Grand Traverse Metro Fire Shares Kitchen Safety Tips

Cooking is the main cause of home fires and fire injuries. Anyone can prevent cooking fires by following some simple safety steps.

Thanksgiving Feast

Grand Traverse Metro Fire Department sees at least one turkey fryer fire every Thanksgiving. Grand Traverse Metro Fire and Life Safety Educator, Jennifer Froehlich, has some advice on how to keep safe and not burn the bird.

“Thanksgiving is the number one day of residential kitchen fires in the United States,” says Froehlich. “Which is no surprise because everybody’s cooking and in the kitchen and also distracted.”

Having other people in the kitchen can be a distraction, and a hazard. Froehlich suggests watching and standing by what you’re cooking. Also, following the three feet rule.

“Three feet is a great rule of thumb,” says Froehlich. especially if you have kids or pets in the house. Keep them three feet from your kitchen area, your stove and the places where you have heat sources.”

It’s also important to turn pot and pan handles away, toward the back of the stove while cooking. Then no one can bump them causing fires or burns.

Frying a turkey can be equally dangerous as it is delicious. Avoid frying an unthawed bird and avoid combustibles to catch the grease. Also watching the temperature of the oil.

“Oil can overheat and get to the point of actually being the cause of the fire so we want to make sure that we’re heating that oil to the right, proper temperature,” says Froehlich.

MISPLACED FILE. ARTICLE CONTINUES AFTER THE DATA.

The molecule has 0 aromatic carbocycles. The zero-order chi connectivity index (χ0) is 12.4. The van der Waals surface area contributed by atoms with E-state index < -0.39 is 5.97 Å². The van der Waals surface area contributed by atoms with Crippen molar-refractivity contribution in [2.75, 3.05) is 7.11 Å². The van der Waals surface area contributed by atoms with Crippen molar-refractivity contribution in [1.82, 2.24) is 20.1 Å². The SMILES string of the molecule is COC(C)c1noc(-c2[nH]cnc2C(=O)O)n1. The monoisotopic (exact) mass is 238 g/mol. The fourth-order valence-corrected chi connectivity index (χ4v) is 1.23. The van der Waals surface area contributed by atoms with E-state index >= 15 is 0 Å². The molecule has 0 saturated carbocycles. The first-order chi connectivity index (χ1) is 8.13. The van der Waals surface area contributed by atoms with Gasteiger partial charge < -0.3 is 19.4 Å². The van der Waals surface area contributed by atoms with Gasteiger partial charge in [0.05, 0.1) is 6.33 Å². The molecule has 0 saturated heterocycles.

When frying, keep at least ten feet from any buildings.

Hot Oils In The Pan

If you do have a fire, there’s a few steps you can take to keep everyone safe.

“Evacuate the house and call 911,” says Froehlich. “If this is something small that you feel like you have some control over, there’s some really easy things you can do. If the fire happens inside the microwave or the oven, turn off the heat source to that and leave it closed so it can’t get air.”

Keep a lid or a baking sheet close to the cooking stove in case there’s a stove top fire.

“The best thing to do is smother it,” says Froehlich. “If you’re able to put a lid on it or if you can’t get that close, sliding a baking sheet over top of it. You’re taking that oxygen source away.”

Fires can also be started by what you’re wearing. Avoid long sleeves while cooking over a stovetop.

“If you have scarves on or a robe, sometimes people will have a blanket over them, or maybe a towel around their shoulder, those are all things that when you’re reaching and cooking over a hot service can catch fire,” says Froehlich.

If there is a small fire, keep doors shut, smother the flame, if you can, and use a fire stop or fire extinguisher.

Fire stops and extinguishers can be holiday gifts that can also be installed by your local fire department.